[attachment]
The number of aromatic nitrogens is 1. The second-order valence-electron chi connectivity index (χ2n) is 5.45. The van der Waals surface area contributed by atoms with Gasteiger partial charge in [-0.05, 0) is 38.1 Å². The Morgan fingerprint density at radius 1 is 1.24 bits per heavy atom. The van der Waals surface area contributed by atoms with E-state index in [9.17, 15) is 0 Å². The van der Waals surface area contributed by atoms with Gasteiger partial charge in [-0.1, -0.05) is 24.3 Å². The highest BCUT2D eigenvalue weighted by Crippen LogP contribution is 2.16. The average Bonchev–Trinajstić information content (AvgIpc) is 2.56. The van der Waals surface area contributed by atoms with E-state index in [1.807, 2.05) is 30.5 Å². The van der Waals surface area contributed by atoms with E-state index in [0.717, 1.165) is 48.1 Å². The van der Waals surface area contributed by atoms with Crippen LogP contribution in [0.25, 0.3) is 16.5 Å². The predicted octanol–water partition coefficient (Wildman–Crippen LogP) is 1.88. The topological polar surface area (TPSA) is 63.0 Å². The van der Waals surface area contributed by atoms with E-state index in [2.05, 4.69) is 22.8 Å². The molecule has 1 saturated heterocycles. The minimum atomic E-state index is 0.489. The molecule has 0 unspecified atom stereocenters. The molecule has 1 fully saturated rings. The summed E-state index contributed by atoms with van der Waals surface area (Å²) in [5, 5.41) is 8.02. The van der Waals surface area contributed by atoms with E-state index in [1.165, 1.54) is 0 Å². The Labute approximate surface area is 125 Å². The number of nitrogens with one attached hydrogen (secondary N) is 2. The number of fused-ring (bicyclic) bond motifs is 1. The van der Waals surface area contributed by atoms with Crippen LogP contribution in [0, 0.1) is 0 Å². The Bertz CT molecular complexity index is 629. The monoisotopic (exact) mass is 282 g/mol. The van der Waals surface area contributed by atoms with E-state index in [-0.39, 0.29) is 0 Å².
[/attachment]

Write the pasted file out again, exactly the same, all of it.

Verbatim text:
The number of aromatic nitrogens is 1. The second-order valence-electron chi connectivity index (χ2n) is 5.45. The van der Waals surface area contributed by atoms with Gasteiger partial charge in [-0.05, 0) is 38.1 Å². The Morgan fingerprint density at radius 1 is 1.24 bits per heavy atom. The van der Waals surface area contributed by atoms with E-state index in [9.17, 15) is 0 Å². The van der Waals surface area contributed by atoms with Gasteiger partial charge in [-0.1, -0.05) is 24.3 Å². The highest BCUT2D eigenvalue weighted by Crippen LogP contribution is 2.16. The average Bonchev–Trinajstić information content (AvgIpc) is 2.56. The van der Waals surface area contributed by atoms with E-state index in [1.807, 2.05) is 30.5 Å². The van der Waals surface area contributed by atoms with E-state index in [0.717, 1.165) is 48.1 Å². The van der Waals surface area contributed by atoms with Crippen LogP contribution in [0.25, 0.3) is 16.5 Å². The predicted octanol–water partition coefficient (Wildman–Crippen LogP) is 1.88. The topological polar surface area (TPSA) is 63.0 Å². The van der Waals surface area contributed by atoms with E-state index in [2.05, 4.69) is 22.8 Å². The molecule has 1 saturated heterocycles. The minimum atomic E-state index is 0.489. The molecule has 0 unspecified atom stereocenters. The molecule has 1 fully saturated rings. The summed E-state index contributed by atoms with van der Waals surface area (Å²) in [5, 5.41) is 8.02. The van der Waals surface area contributed by atoms with E-state index in [1.165, 1.54) is 0 Å². The Labute approximate surface area is 125 Å². The number of nitrogens with one attached hydrogen (secondary N) is 2. The number of fused-ring (bicyclic) bond motifs is 1. The van der Waals surface area contributed by atoms with Crippen LogP contribution in [0, 0.1) is 0 Å². The Bertz CT molecular complexity index is 629. The monoisotopic (exact) mass is 282 g/mol. The van der Waals surface area contributed by atoms with E-state index in [-0.39, 0.29) is 0 Å².